Bickleigh Down CofE Primary School

‘Spurring each other on with love’

School Council

The Big Battery Hunt for World Environment Day by School Council 2022

The School Council talked to the school about their work to care for our environment by setting up a used battery collection today.  This is what they said:

As you may know, it was World Environment Day on the 5th June and, to help improve our world, we want to collect and recycle as many used batteries as possible! Many of you have brought in batteries already and we are so excited to say that so far we have collected over 500 hundred batteries already! 

Did you know that each year in the UK we throw away around 600 million batteries?

Laid end-to-end these batteries would reach from the UK to Australia and back again. That is a lot of batteries!

Why is recycling batteries so important?

Batteries can be found in every room in the house. They are used in electrical and electronic items, for example: toys, remote controls, mobile phones, alarm clocks and even doorbells. In fact, every person in Britain uses about 10 batteries a year!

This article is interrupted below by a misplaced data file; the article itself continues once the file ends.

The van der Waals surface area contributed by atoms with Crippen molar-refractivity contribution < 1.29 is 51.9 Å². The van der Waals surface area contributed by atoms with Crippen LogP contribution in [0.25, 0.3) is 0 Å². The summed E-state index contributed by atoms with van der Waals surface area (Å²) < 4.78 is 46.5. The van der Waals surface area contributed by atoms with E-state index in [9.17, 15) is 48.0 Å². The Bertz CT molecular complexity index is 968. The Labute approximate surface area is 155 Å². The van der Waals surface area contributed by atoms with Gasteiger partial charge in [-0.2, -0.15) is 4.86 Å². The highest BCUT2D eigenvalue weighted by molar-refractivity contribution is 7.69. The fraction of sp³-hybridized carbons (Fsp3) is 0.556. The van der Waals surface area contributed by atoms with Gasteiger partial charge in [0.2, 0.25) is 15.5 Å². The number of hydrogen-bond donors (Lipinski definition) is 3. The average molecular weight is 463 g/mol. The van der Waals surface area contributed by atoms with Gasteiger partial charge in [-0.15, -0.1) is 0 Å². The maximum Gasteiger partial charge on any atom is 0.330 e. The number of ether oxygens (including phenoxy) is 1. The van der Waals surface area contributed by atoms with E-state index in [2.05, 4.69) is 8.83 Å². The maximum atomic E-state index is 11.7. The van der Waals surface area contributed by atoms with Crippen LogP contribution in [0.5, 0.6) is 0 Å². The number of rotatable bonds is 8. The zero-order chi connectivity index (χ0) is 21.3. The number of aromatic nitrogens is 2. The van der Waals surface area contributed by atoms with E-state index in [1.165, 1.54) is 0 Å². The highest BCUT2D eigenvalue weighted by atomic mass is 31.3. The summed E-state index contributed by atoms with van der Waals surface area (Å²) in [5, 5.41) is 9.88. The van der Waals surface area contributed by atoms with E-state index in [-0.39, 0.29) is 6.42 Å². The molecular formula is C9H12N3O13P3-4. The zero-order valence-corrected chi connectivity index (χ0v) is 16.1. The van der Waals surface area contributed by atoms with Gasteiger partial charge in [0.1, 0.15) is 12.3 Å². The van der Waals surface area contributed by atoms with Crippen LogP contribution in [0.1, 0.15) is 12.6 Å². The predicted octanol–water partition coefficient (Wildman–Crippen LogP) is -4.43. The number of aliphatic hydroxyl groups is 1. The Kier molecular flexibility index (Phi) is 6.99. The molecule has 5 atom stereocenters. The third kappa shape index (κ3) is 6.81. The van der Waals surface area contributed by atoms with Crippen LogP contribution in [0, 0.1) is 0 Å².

Thousands of tonnes of CO2 emissions could be avoided if the UK meets its recycling targets. In the UK, around 40,000 tonnes of portable batteries were sold in 2020, with only around 18,000 tonnes being recycled.

Most batteries are put into rubbish bins and then taken to landfill sites. There are different types of batteries which can contain dangerous chemicals including: lead, cadmium, zinc, lithium and even mercury.

When batteries begin to rot away in landfill sites these chemicals may leak into the ground, which can cause soil and water pollution. When chemicals contaminate soil and water animals, humans and the environment can be harmed.

Recycling is a great way to help protect the environment. Each battery placed in a recycling bin will be taken apart and the materials will be used to make something new.

So how can we help? When you go home, speak to your adults and hunt for any batteries that need recycling. Bring them into school and give them to your class teacher. Each year group will have a box and we want to see if you can fill the boxes! Then your teacher will give Miss Bowyer the boxes and we’ll count all of the batteries. If we’re ambitious, we could collect over one thousand batteries! We’ll then take them to a recycle point.